Rushdoony’s approach reminds me very much of the Biblical Principle Approach (I have no idea what if any his connection to that approach actually is). It seeks to find the justification for every subject in the Bible and the end of every effort in the service of God, which sounds good, but it defines both these things too narrowly. Certainly the Scriptures are God’s special revelation and tell us the things we need to know for salvation. But they are not God’s only source of revelation. The Bible also tells us quite clearly that God can be known through what He has made. And while the Scriptures are more special, general revelation is more abundant. We do ourselves a disservice when we neglect that knowledge that comes to us through it [3]. I think Van Til would agree with this assessment as he places education within the general call that goes out to all humanity (Matt. 22:14) which Scripture in turn places in Creation (Rom. 1:20) [4]. My first disagreement with Rushdoony, then, is this: He defines education too narrowly by tying it so closely to special revelation at the expense of general revelation. [5]

My second major disagreement is perhaps tied to the first — Rushdoony undervalues knowledge for knowledge’s sake. Though undeniably Christian, his goals for education are overly practical. His concern is with results — How will we use this or that subject to further the spread of the gospel? How can we use it to witness to others? A couple of examples will show his attitude:

“Mathematics should be geared more to management, accounting, and a variety of practical needs of the modern world.” (Kindle loc. 243)

“Latin was once the language of scholarship and an international language; its only value now is to historians and classical scholarship. Green and Hebrew are important to a Christian society, but basically only to the biblical scholarship of that society.” (Kindle loc. 243)

I would argue that if all these things — science and history and language — are part of God’s creation and, as Scripture tells us, reveal His character, then they are worth studying in and of themselves. Our God is a God of truth and to the extent that we learn more of that truth, we become more like Him and bring glory to Him. This is apart from any value that this knowledge may have in our witness to non-believers. I would add that it is not just truth in terms of true facts but the beauty and poetry of creation which merit our attention and study (Phil. 4:8). Rushdoony, in contrast, calls knowledge for knowledge’s sake and art for art’s sake humanistic ideas (Kindle loc. 484).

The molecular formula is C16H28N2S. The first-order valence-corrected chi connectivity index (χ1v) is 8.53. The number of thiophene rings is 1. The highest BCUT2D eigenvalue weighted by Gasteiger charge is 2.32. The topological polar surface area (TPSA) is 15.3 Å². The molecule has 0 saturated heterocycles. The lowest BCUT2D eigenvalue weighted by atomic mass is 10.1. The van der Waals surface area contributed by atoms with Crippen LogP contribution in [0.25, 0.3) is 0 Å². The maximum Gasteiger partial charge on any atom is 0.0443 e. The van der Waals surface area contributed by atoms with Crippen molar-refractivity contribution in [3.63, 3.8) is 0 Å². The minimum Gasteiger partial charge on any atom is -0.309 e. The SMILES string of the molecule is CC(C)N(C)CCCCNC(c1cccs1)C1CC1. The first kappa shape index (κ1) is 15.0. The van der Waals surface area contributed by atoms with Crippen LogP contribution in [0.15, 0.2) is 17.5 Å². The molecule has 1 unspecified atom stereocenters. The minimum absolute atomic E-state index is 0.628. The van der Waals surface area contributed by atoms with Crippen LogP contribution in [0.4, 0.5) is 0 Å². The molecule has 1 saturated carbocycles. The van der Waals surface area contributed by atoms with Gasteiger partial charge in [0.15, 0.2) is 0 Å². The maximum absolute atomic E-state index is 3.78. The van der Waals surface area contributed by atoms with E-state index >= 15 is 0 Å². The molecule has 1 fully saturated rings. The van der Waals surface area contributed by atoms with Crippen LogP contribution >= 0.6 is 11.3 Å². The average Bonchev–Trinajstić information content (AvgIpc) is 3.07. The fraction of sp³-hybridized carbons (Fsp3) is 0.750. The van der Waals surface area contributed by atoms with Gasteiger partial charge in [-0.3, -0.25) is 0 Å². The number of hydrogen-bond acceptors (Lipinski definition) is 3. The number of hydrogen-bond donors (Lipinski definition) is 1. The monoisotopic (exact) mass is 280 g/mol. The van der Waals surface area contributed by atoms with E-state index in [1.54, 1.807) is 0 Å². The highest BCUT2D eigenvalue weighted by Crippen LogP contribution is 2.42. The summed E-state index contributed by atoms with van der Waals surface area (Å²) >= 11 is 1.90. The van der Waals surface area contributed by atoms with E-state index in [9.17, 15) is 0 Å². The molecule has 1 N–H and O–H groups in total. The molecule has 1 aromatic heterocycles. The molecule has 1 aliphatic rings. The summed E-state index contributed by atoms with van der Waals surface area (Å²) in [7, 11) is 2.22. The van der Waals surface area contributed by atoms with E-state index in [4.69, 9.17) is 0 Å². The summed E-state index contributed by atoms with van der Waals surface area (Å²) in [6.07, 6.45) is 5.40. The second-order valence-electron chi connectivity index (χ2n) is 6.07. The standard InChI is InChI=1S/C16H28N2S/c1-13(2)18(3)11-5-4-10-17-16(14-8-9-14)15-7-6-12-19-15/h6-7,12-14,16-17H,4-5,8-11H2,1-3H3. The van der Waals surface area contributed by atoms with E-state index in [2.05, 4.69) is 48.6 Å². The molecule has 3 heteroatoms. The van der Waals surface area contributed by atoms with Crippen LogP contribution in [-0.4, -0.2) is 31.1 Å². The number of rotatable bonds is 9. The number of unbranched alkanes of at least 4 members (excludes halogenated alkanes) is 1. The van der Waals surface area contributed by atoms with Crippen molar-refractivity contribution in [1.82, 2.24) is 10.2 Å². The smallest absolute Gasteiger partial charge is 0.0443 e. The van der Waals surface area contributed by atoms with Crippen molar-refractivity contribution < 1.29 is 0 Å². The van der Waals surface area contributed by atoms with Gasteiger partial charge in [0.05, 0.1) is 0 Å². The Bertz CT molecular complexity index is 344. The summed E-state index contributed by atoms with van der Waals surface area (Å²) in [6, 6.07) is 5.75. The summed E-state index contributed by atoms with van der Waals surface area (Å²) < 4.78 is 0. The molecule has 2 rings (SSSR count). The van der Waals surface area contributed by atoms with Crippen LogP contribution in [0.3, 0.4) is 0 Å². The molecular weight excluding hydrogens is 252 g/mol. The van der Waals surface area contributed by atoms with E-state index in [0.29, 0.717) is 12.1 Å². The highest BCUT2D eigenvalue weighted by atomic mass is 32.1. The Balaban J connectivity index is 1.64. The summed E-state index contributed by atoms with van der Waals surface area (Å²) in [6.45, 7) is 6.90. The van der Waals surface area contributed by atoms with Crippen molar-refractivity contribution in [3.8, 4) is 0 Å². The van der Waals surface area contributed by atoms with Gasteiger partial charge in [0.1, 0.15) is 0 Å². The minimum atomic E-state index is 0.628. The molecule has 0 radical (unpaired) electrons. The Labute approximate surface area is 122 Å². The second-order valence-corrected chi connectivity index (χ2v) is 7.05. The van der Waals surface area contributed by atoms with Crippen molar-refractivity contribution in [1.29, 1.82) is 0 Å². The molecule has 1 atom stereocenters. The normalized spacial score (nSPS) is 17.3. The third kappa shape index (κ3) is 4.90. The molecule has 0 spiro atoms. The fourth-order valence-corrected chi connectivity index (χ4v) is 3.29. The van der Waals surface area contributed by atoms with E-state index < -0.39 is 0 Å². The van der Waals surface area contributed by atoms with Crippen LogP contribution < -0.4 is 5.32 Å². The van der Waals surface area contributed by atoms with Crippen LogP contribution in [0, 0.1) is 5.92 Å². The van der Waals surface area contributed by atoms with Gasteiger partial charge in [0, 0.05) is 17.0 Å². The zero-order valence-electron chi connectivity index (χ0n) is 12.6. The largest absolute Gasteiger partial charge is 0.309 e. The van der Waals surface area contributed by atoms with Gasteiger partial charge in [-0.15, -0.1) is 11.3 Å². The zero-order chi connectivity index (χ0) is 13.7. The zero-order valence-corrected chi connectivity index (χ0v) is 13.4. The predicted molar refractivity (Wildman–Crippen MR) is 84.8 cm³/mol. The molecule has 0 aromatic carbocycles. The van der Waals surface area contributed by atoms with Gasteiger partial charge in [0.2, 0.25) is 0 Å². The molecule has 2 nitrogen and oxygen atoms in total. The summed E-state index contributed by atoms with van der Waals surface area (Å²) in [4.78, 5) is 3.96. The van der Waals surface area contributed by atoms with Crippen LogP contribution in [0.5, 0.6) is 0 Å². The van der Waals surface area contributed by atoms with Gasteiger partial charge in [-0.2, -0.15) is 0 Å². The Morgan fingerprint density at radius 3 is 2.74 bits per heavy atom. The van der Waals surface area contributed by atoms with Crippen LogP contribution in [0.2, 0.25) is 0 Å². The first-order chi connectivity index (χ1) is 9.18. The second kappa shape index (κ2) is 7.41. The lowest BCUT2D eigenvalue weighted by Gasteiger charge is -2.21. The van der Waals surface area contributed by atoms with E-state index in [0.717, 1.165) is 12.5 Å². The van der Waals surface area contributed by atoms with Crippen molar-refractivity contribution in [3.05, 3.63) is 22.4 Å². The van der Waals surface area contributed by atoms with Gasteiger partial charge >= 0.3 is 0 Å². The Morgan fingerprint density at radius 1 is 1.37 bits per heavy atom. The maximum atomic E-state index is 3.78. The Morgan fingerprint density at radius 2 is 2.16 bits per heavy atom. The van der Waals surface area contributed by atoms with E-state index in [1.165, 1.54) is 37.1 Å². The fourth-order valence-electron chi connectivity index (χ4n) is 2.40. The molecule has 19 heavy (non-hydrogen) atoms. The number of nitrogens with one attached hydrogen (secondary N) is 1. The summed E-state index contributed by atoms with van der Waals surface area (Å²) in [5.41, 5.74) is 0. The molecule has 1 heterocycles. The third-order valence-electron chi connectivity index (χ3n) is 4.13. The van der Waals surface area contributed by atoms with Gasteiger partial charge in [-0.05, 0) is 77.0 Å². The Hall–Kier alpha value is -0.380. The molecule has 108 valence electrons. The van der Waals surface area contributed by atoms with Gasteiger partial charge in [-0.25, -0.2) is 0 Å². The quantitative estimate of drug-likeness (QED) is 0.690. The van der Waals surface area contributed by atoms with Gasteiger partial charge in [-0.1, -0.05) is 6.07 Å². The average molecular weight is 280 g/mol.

These, then, are my two major disagreements with Rushdoony: he undervalues general revelation and he undervalues knowledge and beauty for their own sake. I feel less equipped to critique what Rushdoony has to say o n Christian schools since we have never used them, but, as his stance is so forceful, a review of his book would seem incomplete without at least alluding to it.

All of the authors I have looked at this far have advocated for exclusively Christian education and denigrated public education. Rushdoony is among the most extreme in his rejection of public education:

“Hence, for Christians to tolerate statist education, or to allow their children to be trained thereby, means to renounce power in society, to renounce their children, and to deny Christ’s lordship over all life.” (Kindle loc. 2343)

He even argues against Christian schools seeking accreditation (Kindle loc. 1609) and has very particular ideas about how a Christian school should operate.  I find some of what he says disturbing, for example:

“‘Scientific’ tests have indicated that there are racial and sexual differences.” (Kindle loc. 2023)

A brief statement but one that raises my hackles. Rushdoony does not expand upon the racial differences. He does argue for separate education for boys and girls. Some of this may come from considerations of how children learn best, but he also claims that girls are not as capable of abstract thought (Kindle loc. 2032). He stops short of saying that girls need not have higher education but given his overall practical stance, it would not surprise me if he ultimately came to this conclusion. This line of reasoning — a girl’s place is in the home therefore girls don’t need higher education — stems from the same sort of thought Rushdoony does evidence, that knowledge is only valuable for what we can do with it outside of ourselves and not in its own right.